It was a moment filled with excitement and the eagerness when we met our new friends. Mongolian horses wore finely-trimmed manes, their soft hair and muscular bodies were leisurely grazing under the tree shade. Horses were assigned to us based on our height, skill and experience. My horse, named Zay, was the most handsome of the group thanks to his copper-yellow mane. He was also well-known for being calm and obedient.
The first two days were a little tough for us as we became acquainted with our new companions. What we learned at our horse school was completely basic, moreover, we had never ridden for more than two hours at a time with our practices in the small yard. In Mongolia, we sat on horseback all day, from 6 to 8 hours. Facing an infinite sea of clouds and rough mountain roads, it took courage to get through forests and wade across streams. Balancing on horseback when climbing down a steep mountain was extremely stressful. My body ached after the first two days due to the wrong posture for sitting on horseback. Luckily, Zay was obedient and was familiar with less experienced riders like me. Sometimes, I let Zay freely chose his own path when I was clueless on how to overcome obstacles.
Day by day, my body gradually adapted to the new conditions. Although my pain did not completely disappear, I felt more relaxed and began to feel confident with Zay, now able to enjoy the surroundings. We had pleasurable moments together trotting in the untouched pine forest or galloping on the wide-open grassland. However, there was also tension when it came to overcome muddy roads, climb high slopes or cross large rivers where the water rose above Zay’s belly.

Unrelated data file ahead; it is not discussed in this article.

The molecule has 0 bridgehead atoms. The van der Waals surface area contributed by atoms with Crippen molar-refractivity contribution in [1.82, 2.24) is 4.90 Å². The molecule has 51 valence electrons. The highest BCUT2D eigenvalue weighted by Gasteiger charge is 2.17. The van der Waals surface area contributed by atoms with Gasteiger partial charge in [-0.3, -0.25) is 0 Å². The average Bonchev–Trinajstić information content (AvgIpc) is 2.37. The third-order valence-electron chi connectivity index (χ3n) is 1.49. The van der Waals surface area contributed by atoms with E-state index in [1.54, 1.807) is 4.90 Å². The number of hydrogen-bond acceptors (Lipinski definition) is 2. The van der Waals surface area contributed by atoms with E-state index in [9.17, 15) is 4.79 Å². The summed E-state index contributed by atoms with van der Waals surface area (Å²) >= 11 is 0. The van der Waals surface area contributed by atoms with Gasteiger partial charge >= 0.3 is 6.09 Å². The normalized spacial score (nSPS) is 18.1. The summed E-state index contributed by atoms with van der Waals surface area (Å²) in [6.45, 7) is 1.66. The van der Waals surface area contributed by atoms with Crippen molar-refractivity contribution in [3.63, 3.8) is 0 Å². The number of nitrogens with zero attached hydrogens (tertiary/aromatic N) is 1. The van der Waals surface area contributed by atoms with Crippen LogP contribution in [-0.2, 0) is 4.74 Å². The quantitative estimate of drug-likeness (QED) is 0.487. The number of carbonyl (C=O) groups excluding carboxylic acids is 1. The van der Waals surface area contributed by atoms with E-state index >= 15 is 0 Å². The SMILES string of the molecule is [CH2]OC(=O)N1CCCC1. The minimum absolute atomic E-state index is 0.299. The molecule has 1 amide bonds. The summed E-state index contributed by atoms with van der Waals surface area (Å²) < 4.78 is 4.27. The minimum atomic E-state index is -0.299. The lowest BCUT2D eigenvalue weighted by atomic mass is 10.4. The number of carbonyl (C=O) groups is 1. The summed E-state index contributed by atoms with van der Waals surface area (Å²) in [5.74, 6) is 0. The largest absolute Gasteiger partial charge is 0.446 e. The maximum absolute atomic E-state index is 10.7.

During the journey, not once was I ever disappointed by Zay. We became closer and began to understand each other more. I knew that he loved the grass next to the red wildflowers, so I took the initiative to get off the trail and find them. With regards to him, he was keenly aware of my interest for taking photographs; whenever I held the horse guards tightly, he immediately stopped and stood still. In times of galloping, he and I were always in the last group, partly because he ran more slowly than the others and I was fond of recording every image of the whole group, thus not pushing him faster. I felt fortunate enough to have a like-minded and reliable partner like Zay, making me believe as if I was a real horseman.
Living a nomadic life and enjoying autumn’s beauty to the fullest.
I’ve been to many parts of the world in the fall but the experience of enjoying autumn on horseback in a setting separated from the outside world was incredibly different. The enormous, seemingly empty sky stretched out to infinity. The pine forests spreading across the mountainsides blended with the crystal blue sky and white clouds, offering an awe-inspiring background that accentuated the fall yellow-orange bushes and red wildflowers in the valley.
At first, we assumed that 8 days of only visiting the national park would be boring. However, the journey proved us wrong. Constant natural wonders surprised us during every step of our trip.
Incredible scenes unfolded, like when a herd of wild horses ran through the meadow, spraying grass into the wind.
One day, we decided to race through a vast prairie. When everyone had already departed, my Zay and another horse would not start galloping but strolled down to a nearby patch of grass. They ate voraciously, leaving us to yell at them to continue the race.
Another day, we tied up the horses and climbed up a high mountain to see the valley as a vivid canvas.
It was fun when the horse crew met a group of police on routine patrol to check for proper papers. We jokingly said that we might be kept for speeding!
It was the first time in my life that I had lived so close to nature, granting me a more thorough understanding of the nomadic life of the Mongols. Eight days without electricity, phone or internet, riding on the back of a horse -roaming every morning and then finding flat land on the riverside to set up the tents and camping in the wilderness every evening.